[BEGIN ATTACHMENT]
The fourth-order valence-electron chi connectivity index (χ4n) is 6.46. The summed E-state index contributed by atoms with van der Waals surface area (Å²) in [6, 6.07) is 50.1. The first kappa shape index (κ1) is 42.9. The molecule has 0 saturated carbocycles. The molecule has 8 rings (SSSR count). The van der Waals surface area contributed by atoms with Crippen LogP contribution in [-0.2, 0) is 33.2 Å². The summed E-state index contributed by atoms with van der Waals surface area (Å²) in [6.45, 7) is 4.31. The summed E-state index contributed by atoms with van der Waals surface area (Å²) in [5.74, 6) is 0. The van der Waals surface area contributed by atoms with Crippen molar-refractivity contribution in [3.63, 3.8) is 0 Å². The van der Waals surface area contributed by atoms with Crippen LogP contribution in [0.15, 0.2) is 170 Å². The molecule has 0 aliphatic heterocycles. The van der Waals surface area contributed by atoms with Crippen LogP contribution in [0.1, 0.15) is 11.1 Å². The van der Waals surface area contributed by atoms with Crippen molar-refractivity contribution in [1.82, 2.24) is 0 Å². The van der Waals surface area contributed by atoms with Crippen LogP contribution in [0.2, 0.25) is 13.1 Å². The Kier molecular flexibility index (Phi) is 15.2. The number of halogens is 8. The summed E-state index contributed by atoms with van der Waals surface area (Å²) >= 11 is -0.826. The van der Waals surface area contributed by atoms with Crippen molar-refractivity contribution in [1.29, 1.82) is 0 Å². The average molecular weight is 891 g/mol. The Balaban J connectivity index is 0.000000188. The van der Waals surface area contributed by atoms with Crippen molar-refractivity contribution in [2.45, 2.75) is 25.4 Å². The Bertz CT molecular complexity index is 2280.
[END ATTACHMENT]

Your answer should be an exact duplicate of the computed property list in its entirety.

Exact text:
The fourth-order valence-electron chi connectivity index (χ4n) is 6.46. The summed E-state index contributed by atoms with van der Waals surface area (Å²) in [6, 6.07) is 50.1. The first kappa shape index (κ1) is 42.9. The molecule has 0 saturated carbocycles. The molecule has 8 rings (SSSR count). The van der Waals surface area contributed by atoms with Crippen LogP contribution in [-0.2, 0) is 33.2 Å². The summed E-state index contributed by atoms with van der Waals surface area (Å²) in [6.45, 7) is 4.31. The summed E-state index contributed by atoms with van der Waals surface area (Å²) in [5.74, 6) is 0. The van der Waals surface area contributed by atoms with Crippen molar-refractivity contribution in [3.63, 3.8) is 0 Å². The van der Waals surface area contributed by atoms with Crippen LogP contribution in [0.15, 0.2) is 170 Å². The molecule has 0 aliphatic heterocycles. The van der Waals surface area contributed by atoms with Crippen LogP contribution in [0.1, 0.15) is 11.1 Å². The van der Waals surface area contributed by atoms with Crippen molar-refractivity contribution in [1.82, 2.24) is 0 Å². The van der Waals surface area contributed by atoms with Crippen LogP contribution in [0.2, 0.25) is 13.1 Å². The Kier molecular flexibility index (Phi) is 15.2. The number of halogens is 8. The summed E-state index contributed by atoms with van der Waals surface area (Å²) >= 11 is -0.826. The van der Waals surface area contributed by atoms with Crippen molar-refractivity contribution in [1.29, 1.82) is 0 Å². The average molecular weight is 891 g/mol. The Balaban J connectivity index is 0.000000188. The van der Waals surface area contributed by atoms with Crippen molar-refractivity contribution in [2.45, 2.75) is 25.4 Å². The Bertz CT molecular complexity index is 2280.